As a high achiever, you have reached your leadership position by working hard, dedicating yourself to your craft, and setting your goals to exceed standards.  In some ways, this has worked out well: You may have financial security and be viewed as a leader/expert in your company or field.

In other ways, it may not be working out so well.  As an Atlanta therapist who works with CEO’s and leaders, I have seen perfectionism manifest in some of the following unhealthy ways:

  • Anxiety related to meeting expectations at work and with family
  • Lower resilience and higher rigidity
  • High levels of self-criticism
  • High levels of stress
  • Burnout

If you resonate with any of the experiences listed above, then read on for some tips in creating more balance without compromising your desire for excellence.

  1. Identify your needs

Prioritizing time for self-reflection is necessary to help you attune to your needs.

Your needs are important.  You can’t perform to your potential until they are met. 

Have you felt anxious or edgy for as long as you can remember?  Are you feeling connected with your loved ones? 

Does it feel overwhelming to think of taking time to assess your needs?

If so, it could be helpful to contact an Atlanta therapist who works with CEO’s and leaders to help you navigate this step.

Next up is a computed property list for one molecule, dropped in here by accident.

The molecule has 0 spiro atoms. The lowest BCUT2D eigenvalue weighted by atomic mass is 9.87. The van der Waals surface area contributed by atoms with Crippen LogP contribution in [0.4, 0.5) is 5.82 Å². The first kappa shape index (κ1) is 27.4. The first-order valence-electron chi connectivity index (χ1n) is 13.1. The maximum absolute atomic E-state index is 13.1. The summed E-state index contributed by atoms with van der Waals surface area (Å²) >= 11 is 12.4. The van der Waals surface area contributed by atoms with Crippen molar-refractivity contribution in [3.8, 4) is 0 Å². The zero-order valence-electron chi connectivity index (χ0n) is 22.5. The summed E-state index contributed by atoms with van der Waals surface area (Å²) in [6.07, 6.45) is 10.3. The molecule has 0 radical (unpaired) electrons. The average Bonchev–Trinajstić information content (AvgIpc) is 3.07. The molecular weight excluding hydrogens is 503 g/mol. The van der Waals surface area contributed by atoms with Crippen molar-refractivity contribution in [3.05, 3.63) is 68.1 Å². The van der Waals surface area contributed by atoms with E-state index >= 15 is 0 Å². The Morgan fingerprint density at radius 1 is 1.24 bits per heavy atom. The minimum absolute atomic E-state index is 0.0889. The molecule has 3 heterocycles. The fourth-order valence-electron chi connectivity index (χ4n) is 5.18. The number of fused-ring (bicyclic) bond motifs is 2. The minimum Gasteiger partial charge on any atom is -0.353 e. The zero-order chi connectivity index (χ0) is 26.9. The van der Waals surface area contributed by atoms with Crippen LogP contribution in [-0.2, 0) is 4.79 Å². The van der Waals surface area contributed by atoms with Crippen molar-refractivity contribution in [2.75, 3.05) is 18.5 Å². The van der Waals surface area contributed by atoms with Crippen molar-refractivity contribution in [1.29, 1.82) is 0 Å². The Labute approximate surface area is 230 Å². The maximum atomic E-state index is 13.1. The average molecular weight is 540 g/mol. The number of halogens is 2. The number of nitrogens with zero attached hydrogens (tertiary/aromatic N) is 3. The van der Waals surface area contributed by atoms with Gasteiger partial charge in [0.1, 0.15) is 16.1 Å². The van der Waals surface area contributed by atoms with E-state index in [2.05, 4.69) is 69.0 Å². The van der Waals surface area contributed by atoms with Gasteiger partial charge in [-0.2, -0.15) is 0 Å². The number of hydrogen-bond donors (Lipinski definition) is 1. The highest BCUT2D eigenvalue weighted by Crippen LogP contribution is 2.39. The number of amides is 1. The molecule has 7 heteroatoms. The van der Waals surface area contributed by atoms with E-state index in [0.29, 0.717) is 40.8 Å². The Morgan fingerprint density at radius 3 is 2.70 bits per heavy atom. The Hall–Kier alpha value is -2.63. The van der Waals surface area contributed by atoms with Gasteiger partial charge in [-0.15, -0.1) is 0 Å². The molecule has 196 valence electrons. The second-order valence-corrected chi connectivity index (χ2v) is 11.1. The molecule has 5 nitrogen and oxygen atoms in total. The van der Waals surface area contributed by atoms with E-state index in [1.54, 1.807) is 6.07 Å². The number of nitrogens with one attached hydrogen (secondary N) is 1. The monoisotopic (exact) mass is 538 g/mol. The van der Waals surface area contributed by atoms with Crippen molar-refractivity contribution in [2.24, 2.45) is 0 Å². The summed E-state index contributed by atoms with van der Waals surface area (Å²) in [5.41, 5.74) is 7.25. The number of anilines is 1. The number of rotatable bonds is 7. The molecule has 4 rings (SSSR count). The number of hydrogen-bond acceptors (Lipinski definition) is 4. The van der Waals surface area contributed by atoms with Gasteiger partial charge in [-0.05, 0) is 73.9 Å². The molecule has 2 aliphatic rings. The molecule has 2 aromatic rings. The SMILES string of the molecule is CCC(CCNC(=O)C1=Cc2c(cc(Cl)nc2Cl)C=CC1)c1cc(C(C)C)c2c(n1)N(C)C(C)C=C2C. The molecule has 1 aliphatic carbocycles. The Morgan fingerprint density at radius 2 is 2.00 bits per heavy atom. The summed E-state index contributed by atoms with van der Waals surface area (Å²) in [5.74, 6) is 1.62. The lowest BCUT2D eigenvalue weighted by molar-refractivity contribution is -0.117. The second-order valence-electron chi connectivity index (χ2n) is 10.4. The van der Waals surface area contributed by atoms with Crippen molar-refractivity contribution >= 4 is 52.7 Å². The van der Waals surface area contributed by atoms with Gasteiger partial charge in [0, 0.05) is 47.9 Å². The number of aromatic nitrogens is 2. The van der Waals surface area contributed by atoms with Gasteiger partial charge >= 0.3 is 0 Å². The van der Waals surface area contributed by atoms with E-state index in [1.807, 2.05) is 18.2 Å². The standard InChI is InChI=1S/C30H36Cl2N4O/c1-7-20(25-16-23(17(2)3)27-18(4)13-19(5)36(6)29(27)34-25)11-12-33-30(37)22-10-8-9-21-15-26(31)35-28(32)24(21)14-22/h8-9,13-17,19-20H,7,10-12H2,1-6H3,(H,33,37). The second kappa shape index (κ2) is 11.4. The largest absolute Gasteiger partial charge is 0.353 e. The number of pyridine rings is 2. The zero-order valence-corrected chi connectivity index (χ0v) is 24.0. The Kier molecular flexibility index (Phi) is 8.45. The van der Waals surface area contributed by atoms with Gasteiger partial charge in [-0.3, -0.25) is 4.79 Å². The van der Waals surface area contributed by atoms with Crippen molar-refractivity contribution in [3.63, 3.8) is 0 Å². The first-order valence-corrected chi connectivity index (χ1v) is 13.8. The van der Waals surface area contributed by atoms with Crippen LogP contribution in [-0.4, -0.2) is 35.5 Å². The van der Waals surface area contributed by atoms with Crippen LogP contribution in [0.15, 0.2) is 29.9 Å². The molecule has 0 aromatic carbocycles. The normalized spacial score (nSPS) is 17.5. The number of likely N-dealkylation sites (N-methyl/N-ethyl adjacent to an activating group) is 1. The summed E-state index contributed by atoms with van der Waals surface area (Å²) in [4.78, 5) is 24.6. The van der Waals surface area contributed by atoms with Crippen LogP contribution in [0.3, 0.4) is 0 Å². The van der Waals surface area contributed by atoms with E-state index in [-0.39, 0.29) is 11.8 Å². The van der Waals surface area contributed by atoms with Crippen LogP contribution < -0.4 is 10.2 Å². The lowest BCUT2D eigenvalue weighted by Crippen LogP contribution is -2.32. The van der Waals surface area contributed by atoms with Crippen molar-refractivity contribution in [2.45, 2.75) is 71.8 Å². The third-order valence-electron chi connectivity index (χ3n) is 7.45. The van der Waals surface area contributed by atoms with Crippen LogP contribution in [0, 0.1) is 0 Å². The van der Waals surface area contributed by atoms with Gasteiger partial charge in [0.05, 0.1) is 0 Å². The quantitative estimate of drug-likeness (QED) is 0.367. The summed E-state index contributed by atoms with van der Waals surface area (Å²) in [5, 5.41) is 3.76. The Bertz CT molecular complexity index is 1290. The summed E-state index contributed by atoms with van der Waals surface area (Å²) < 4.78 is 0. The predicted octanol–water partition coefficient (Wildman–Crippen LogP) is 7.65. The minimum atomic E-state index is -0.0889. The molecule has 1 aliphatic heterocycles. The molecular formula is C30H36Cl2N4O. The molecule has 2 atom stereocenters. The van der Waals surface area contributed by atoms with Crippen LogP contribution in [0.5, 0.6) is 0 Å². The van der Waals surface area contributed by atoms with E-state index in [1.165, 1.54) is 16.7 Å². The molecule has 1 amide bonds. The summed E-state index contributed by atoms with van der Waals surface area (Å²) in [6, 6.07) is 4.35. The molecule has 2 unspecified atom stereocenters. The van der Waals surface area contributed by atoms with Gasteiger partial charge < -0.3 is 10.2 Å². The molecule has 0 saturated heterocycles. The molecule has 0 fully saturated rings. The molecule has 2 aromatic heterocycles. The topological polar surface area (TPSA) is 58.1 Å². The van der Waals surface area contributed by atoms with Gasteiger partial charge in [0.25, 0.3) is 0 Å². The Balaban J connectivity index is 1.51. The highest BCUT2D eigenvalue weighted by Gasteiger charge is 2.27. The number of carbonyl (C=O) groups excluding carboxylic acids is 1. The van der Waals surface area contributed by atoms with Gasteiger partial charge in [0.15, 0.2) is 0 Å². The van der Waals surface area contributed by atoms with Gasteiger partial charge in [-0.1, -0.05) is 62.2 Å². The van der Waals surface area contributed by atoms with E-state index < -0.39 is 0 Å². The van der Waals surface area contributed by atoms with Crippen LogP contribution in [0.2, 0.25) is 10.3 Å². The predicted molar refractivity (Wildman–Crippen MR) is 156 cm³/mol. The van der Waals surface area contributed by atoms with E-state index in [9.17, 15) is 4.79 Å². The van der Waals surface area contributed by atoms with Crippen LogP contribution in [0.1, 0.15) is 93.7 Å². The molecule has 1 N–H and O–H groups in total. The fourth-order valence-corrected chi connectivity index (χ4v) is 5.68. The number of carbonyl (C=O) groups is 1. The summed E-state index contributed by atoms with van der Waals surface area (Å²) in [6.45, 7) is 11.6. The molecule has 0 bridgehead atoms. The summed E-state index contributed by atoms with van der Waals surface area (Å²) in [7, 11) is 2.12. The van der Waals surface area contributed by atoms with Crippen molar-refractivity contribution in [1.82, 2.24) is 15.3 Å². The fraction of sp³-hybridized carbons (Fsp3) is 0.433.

2. Identify and challenge distorted thinking patterns

Cognitive Distortions are ways of thinking that are ultimately destructive to what we want to accomplish.

For example, evaluating a project as either “perfect or failure” is all-or-nothing thinking.  This type of thought risks throwing out everything that was originally helpful about the project with the parts that don’t work as well. 

You can find other examples of distorted thinking patterns by doing some easy research. Identifying yours can help you discover areas that might be holding you back from the achievement you’re reaching for.

  • Learn to practice self-compassion

This is a hard one.  Perfectionism often shows up in self-criticism and it can seem scary or risky to change the way you think about your perceived successes and failures.

This article and infographic published by a professor and researcher at Stanford University summarizes some pretty compelling scientific findings:

Self-compassion leads to more productivity than being self-critical.

People who practice self-compassion can also experience more resilience and less stress than people who operate out of self-criticism. 

As an Atlanta therapist who works with CEO’s and leaders, I have experience helping high-achievers find and work past roadblocks to success.  I’d love to work with you.  Schedule an appointment today!